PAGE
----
SP500 Analysis

3:30 p.m. New York time

Half an hour before the closing bell. The S&P 500 continued to trade slightly below Friday’s high of 4590 as the session neared its end, staying within 35 points of that peak until late in the session, when the price dropped to 4550.50. No change in the analysis. I’ve updated the chart.

9:50 a.m. New York time

What’s happening now? The S&P 500 E-mini futures remained slightly below yesterday’s peak, 4590,

What does it mean? Two possibilities, of equal likelihood: Either the decline from the peak is a low-level correction that will be quickly followed by a rise to new highs (which is how I’ve labelled the chart).

Or the decline marks the end of larger rise that began October 13 and the beginning of a shallow correction which in turn will be followed by a rise to new highs.

What is the alternative? A bearish alternative would be to redo the analysis entirely, making yesterday’s high the end of the rise that began February 23, 2020. Based on the internal count, I consider this to be of extremely low probability.

[S&P 500 E-mini futures at 3:30 p.m., 70-minute bars, with volume]

What does Elliott wave theory say? The rise from October 13 is wave 3 of Subminuscule degree. Internally, it is in wave 5 of Bitsy degree, which has turned to be a hard-to-count wave, which lots of ambiguity. I think it has met all of the Elliott requirements for completion, but it can continue extending for quite some time.

Of equal likelihood is a scenario where yesterday’s high ended wave 3 of Subminuscule degree, and the subsequent slight decline is an early stage within wave 4 of Subminuscule degree. The 4th wave could trace one of three patterns: Zigzag, Flat or Triangle. I’m betting on Flat, which is a shallow correction.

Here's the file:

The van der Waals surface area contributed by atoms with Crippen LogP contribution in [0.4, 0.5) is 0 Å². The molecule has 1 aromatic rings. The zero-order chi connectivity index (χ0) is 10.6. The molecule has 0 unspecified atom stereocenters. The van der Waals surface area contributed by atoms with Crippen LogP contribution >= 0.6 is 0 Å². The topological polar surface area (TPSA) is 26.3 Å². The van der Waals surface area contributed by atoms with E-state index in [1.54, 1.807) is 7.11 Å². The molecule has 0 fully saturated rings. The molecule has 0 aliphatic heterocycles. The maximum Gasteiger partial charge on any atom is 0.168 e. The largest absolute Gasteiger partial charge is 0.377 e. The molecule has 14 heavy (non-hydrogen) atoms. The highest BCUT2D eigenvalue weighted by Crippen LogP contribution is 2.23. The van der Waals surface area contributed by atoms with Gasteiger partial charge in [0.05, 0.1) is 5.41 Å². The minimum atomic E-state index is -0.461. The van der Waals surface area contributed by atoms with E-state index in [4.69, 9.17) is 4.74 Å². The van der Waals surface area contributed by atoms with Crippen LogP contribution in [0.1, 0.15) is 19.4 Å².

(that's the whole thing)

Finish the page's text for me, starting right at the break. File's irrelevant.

The alternative scenario sees yesterday’s high as the end of wave 2 and the beginning of wave 3 of Minor degree, at the end of the early pandemic crash, on February 23, 2000. Minor degree is seven degrees larger than Subminuscule degree and is the largest internal degree of wave 5 of Intermediate degree, an expanding Diagonal Triangle, wave 5 of Intermediate degree, that began in December 2018. The internal count suggests that the price is in wave 1 of Submicro degree, four levels below Intermediate, and that Minor wave 3 won’t be complete until the end of wave 5 of Submicro degree.

So how much high does the S&P 500 really have? As shown in the longer-term chart that I posted on Friday, the price since April has been bouncing along the upper boundary of the Diagonal Triangle that began nearly three years ago. The price can go above that boundary, but usually not by a lot. So I expect the price to continue its work at the boundary, with maybe a final push above to complete wave 5 of Intermediate degree.

Learning and other resources. Elliott wave analysis provides context, not prophecy. As the 20th century semanticist Alfred Korzybski put it in his book Science and Sanity (1933), “The map is not the territory … The only usefulness of a map depends on similarity of structure between the empirical world and the map.” And I would add, we can judge that similarity of structure only after the fact.

See the menu page Analytical Methods for a rundown on where to go for information on Elliott wave analysis.

By Tim Bovee, Portland, Oregon, October 27, 2021


Tim Bovee, Private Trader tracks the analysis and trades of a private trader for his own accounts. Nothing in this blog constitutes a recommendation to buy or sell stocks, options or any other financial instrument. The only purpose of this blog is to provide education and entertainment.

No trader is ever 100 percent successful in his or her trades. Trading in the stock and option markets is risky and uncertain. Each trader must make trading decisions for his or her own account, and take responsibility for the consequences.

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